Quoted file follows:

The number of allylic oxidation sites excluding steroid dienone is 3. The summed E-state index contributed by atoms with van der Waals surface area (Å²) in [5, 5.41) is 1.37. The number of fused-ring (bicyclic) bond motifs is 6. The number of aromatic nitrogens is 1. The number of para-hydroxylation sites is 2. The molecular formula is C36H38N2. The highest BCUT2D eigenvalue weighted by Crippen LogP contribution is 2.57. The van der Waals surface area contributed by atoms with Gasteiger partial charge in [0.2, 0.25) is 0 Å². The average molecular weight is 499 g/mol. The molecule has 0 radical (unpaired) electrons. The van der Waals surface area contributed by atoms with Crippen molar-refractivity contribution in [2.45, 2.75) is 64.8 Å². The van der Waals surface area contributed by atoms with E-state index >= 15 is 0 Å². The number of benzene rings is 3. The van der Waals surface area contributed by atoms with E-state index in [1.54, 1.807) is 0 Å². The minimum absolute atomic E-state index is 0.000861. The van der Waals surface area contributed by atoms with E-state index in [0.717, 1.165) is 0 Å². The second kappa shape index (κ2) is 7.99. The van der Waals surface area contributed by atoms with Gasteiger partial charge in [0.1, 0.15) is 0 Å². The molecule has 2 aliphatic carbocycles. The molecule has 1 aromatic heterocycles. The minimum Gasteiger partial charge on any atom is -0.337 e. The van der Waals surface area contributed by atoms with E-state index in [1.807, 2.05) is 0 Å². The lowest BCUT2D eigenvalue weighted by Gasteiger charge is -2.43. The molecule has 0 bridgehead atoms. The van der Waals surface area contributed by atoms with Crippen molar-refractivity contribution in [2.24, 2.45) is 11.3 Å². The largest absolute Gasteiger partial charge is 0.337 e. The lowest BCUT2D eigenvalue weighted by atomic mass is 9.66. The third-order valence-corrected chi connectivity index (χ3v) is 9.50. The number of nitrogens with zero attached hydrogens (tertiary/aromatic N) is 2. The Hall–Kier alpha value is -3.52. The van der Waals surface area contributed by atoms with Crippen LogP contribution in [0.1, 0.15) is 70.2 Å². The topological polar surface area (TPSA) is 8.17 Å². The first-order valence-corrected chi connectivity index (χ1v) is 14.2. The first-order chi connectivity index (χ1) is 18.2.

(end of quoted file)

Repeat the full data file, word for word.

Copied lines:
The number of allylic oxidation sites excluding steroid dienone is 3. The summed E-state index contributed by atoms with van der Waals surface area (Å²) in [5, 5.41) is 1.37. The number of fused-ring (bicyclic) bond motifs is 6. The number of aromatic nitrogens is 1. The number of para-hydroxylation sites is 2. The molecular formula is C36H38N2. The highest BCUT2D eigenvalue weighted by Crippen LogP contribution is 2.57. The van der Waals surface area contributed by atoms with Gasteiger partial charge in [0.2, 0.25) is 0 Å². The average molecular weight is 499 g/mol. The molecule has 0 radical (unpaired) electrons. The van der Waals surface area contributed by atoms with Crippen molar-refractivity contribution in [2.45, 2.75) is 64.8 Å². The van der Waals surface area contributed by atoms with E-state index >= 15 is 0 Å². The number of benzene rings is 3. The van der Waals surface area contributed by atoms with E-state index in [1.54, 1.807) is 0 Å². The minimum absolute atomic E-state index is 0.000861. The van der Waals surface area contributed by atoms with E-state index in [0.717, 1.165) is 0 Å². The second kappa shape index (κ2) is 7.99. The van der Waals surface area contributed by atoms with Gasteiger partial charge in [0.1, 0.15) is 0 Å². The molecule has 2 aliphatic carbocycles. The molecule has 1 aromatic heterocycles. The minimum Gasteiger partial charge on any atom is -0.337 e. The van der Waals surface area contributed by atoms with E-state index in [1.807, 2.05) is 0 Å². The lowest BCUT2D eigenvalue weighted by Gasteiger charge is -2.43. The molecule has 0 bridgehead atoms. The van der Waals surface area contributed by atoms with Crippen molar-refractivity contribution in [2.24, 2.45) is 11.3 Å². The largest absolute Gasteiger partial charge is 0.337 e. The lowest BCUT2D eigenvalue weighted by atomic mass is 9.66. The third-order valence-corrected chi connectivity index (χ3v) is 9.50. The number of nitrogens with zero attached hydrogens (tertiary/aromatic N) is 2. The Hall–Kier alpha value is -3.52. The van der Waals surface area contributed by atoms with Crippen LogP contribution in [0.1, 0.15) is 70.2 Å². The topological polar surface area (TPSA) is 8.17 Å². The first-order valence-corrected chi connectivity index (χ1v) is 14.2. The first-order chi connectivity index (χ1) is 18.2.